Hard Decisions

I’m an over-committer. I want to support all the worthy causes, fix all of the world’s problems, and help all of the people. I’ve been told my inability to say “no” to people and causes is a blessing and a curse. I always have the best intentions of helping, but sometimes at a cost.

Today, I made the very tough decision to step away from a cause I’ve been very passionate about for six years. I’ve devoted many hours, a lot of money, and limitless passion to Relay For Life. And today, I told our event’s American Cancer Society representative and our co-chairs that I will be stepping back.

relay for life luminaria

If you have ever experienced a Luminaria ceremony at a Relay For Life event, or seen the triumph in the Survivor’s Lap, you would know why this is such a hard decision. Josh took this picture at the 2013 Relay For Life of KCMO – my first Relay with this committee.

I wanted to stay until our event in mid-May. I wanted to tough it out as long as I could and avoid leaving anyone high and dry. I thought “taking one for the team” was the right thing to do. In hindsight, it was the selfish thing.

A combination of work and other commitments has been causing a sort of systematic burnout on my end. I won’t go into detail, but life has been slowly escalating to a barely-manageable form of “hectic” lately. And even if some of the stress is good, exciting stress, it’s still stress.

And in that stress, I slowly began to “check out” of Relay things. In bursts of energy, I’d have big plans and ideas, but barely any time or energy to execute them when it mattered. I convinced myself that I was still doing good work, but really I was staying because the idea of life without Relay For Life was foreign to me. And, frankly, the idea that my friends from Relay would like me less if I stepped back was terrifying.

But, that’s not how friends work.

In fact, the two wonderful women who co-chair this Relay For Life event seemed relieved. Our committee has very high standards for quality of work and passion — and I think those who knew me best could see me fizzling. I was in denial.

It wasn’t until last night, when I saw a new Relay email in my inbox and cringed, that I realized how cold the embers of my passion had grown. I had lost my fire. And as sad as it was to make the decision, sending the email with my resignation brought about the biggest feeling of relief I’ve ever experienced.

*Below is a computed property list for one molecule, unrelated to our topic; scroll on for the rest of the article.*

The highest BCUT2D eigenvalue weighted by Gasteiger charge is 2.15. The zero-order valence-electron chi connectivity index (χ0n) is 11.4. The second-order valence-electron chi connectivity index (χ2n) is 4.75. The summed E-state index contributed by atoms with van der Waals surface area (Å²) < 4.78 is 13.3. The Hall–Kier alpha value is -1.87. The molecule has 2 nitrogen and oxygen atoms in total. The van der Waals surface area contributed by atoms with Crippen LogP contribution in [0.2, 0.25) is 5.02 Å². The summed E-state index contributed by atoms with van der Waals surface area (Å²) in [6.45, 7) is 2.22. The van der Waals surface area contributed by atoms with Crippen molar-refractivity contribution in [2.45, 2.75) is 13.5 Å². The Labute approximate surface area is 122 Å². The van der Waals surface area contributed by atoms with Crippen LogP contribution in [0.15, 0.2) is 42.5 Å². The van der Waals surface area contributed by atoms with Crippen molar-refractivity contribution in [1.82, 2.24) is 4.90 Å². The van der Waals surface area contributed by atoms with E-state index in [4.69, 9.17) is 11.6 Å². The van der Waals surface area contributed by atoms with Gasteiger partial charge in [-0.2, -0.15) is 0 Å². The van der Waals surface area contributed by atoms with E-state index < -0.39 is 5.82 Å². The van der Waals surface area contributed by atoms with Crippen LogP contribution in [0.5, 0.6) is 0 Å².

We have a lot of new talented on the committee this year, and someone fresh and vibrant can pick up where I left off. I don’t have to stress about doing sub-par work, and someone else gets to fill my previous position with renewed energy and a fresh perspective. And, I can devote more energy to taking care of myself in the way I need.

It was one of the hardest decisions I’ve ever made, but the hard decisions are the ones that need to be made most.

3 thoughts on “Hard Decisions

  1. I think we could all stand to take a lesson from that! I, too, am a chronic overcommitter, frequently biting off more than I can chew. I will remember this post next time I am drowning and trying to figure out how I’m going to make it through, and that it’s ok to let go of things sometime so someone else just as (or even more) passionate and energetic can take over.

    • Heather, it just made my day to see your response on here. It’s a hard lesson, and it’s only a matter of time before I make the same mistake again and have to be reminded to make these hard decisions. I wish you luck in your efforts not to over-commit too much! You’re awesome πŸ™‚

  2. Kelly, what a great post! I know that relief when you finally say “no” to lighten your load – it’s usually so long overdue! I feel like this happens a lot in ag organizations – leadership stalled because of tradition, or power, or holding on “just because”. Kudos to you for recognizing burnout, new talent coming up, and listening to your heart!
    p.s. Relay is one of my favorite things too. πŸ™‚

Tell me what you're thinkin'!

Fill in your details below or click an icon to log in:

WordPress.com Logo

You are commenting using your WordPress.com account. Log Out /  Change )

Google photo

You are commenting using your Google account. Log Out /  Change )

Twitter picture

You are commenting using your Twitter account. Log Out /  Change )

Facebook photo

You are commenting using your Facebook account. Log Out /  Change )

Connecting to %s